wizard of odd

This flashy, hard-to-find guitar looks great, but how does it sound?

Recently, my son and I have discovered a passion for sports-card collecting. I remember being a young lad and riding my bike down to the corner store, where I chased my dream of completing the entire set of 1985 Topps football cards. This summer, we’ve been going through my old card collection, and he and I have been visiting local card shows and conventions. If you haven’t collected cards since the ’80s, you’re in for a surprise. There are a multitude of different card makers and different series within each yearly run, plus some hard-to-find variations. It’s mind-boggling. We’ve been really digging a particular Topps baseball set because it’s modeled after the 1952 card design—you know I love vintage—and every pack has a chance, albeit slim, of including a low-numbered Mickey Mantle card. This card is super rare, but every time we open a pack there is this thrill that just makes me smile.

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The Supro Lexington sports one volume dial and two tone knobs, plus a complex series of "tone-shading" switches.

The circuit design on this Supro Lexington is among Valco's strange but adventurous experiments.

The old Valco company holds a real fascination for me. Back in the day, the U.S. had major guitar companies like Fender, Gibson, Gretsch, and Rickenbacker. And then there was the slightly odder, slightly weirder Valco, which set out to compete with the higher-profile brands, but always approached the endeavor with a really strange game plan.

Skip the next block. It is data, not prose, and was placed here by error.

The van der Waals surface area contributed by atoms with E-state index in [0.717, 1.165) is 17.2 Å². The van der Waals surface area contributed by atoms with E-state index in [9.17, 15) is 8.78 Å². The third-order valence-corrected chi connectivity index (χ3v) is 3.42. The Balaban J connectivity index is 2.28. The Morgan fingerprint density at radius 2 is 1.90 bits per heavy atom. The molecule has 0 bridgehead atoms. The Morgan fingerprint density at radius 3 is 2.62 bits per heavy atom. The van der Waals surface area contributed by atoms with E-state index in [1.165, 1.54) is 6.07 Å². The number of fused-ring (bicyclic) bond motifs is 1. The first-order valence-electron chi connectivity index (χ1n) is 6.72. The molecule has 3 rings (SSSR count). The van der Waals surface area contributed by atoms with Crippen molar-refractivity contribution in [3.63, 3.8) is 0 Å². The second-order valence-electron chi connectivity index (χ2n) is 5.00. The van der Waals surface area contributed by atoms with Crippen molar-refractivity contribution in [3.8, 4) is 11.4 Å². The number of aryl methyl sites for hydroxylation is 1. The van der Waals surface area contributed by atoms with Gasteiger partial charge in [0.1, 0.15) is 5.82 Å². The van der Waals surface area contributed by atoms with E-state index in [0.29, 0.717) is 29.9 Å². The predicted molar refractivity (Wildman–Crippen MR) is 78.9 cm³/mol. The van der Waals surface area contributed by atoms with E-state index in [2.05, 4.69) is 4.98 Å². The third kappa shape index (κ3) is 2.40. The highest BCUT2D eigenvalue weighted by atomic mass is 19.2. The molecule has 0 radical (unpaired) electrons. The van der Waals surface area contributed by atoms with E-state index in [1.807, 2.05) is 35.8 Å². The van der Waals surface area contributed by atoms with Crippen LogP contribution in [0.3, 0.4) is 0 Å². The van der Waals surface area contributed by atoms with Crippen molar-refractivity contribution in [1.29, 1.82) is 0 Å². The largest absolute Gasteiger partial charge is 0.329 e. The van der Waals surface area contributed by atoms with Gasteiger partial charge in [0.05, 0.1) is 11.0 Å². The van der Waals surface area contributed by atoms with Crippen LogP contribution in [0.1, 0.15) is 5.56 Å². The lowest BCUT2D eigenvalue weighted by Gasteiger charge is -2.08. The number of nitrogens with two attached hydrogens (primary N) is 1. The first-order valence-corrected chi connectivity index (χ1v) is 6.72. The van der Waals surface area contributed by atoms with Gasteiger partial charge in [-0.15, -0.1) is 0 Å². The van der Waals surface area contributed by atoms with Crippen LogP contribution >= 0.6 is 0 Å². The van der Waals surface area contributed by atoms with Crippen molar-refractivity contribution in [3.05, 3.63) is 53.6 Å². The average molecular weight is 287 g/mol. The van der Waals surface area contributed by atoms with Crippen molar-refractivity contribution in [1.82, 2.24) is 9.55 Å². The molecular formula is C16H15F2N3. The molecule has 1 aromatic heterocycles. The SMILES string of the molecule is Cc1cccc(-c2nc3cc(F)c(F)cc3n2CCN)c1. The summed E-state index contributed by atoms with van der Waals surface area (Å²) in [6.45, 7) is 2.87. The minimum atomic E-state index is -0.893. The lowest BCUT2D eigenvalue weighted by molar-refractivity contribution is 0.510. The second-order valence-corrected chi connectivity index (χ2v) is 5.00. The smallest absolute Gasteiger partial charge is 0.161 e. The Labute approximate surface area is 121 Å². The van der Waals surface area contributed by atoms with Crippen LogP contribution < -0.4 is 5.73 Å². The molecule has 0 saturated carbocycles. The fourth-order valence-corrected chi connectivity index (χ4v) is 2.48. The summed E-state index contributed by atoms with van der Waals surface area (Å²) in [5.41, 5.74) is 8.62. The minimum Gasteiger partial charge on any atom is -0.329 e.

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The Decca DMI 502's combination of screaming hot pickups and a super-thin top make this guitar a perfect candidate for your next feedback-heavy noise band.

Decca Records' short-lived experiment as a guitar company produced this hard-to-play feedback machine.

I'm getting old. Yeah, I know what you're thinking: "We're all growing old!" But man, I've been feeling it lately thanks to technology and the speed at which it progresses. I was thinking about this the other day after a puzzling talk with my daughter. She was wondering why I had certain songs available on my phone and she didn't. I explained how some songs I'd bought online and some I ripped from CDs. "What do you mean ripped?" she asked. Like, pulling tunes from CDs and putting them onto a computer isn't ancient technology, right? But there I was, contemplating the simpler times of record stores with rows of vinyl and stacks of CDs. That's when I figured I was really getting old, because of my pining for those days and my general aggressive distaste for the new way of doing things.

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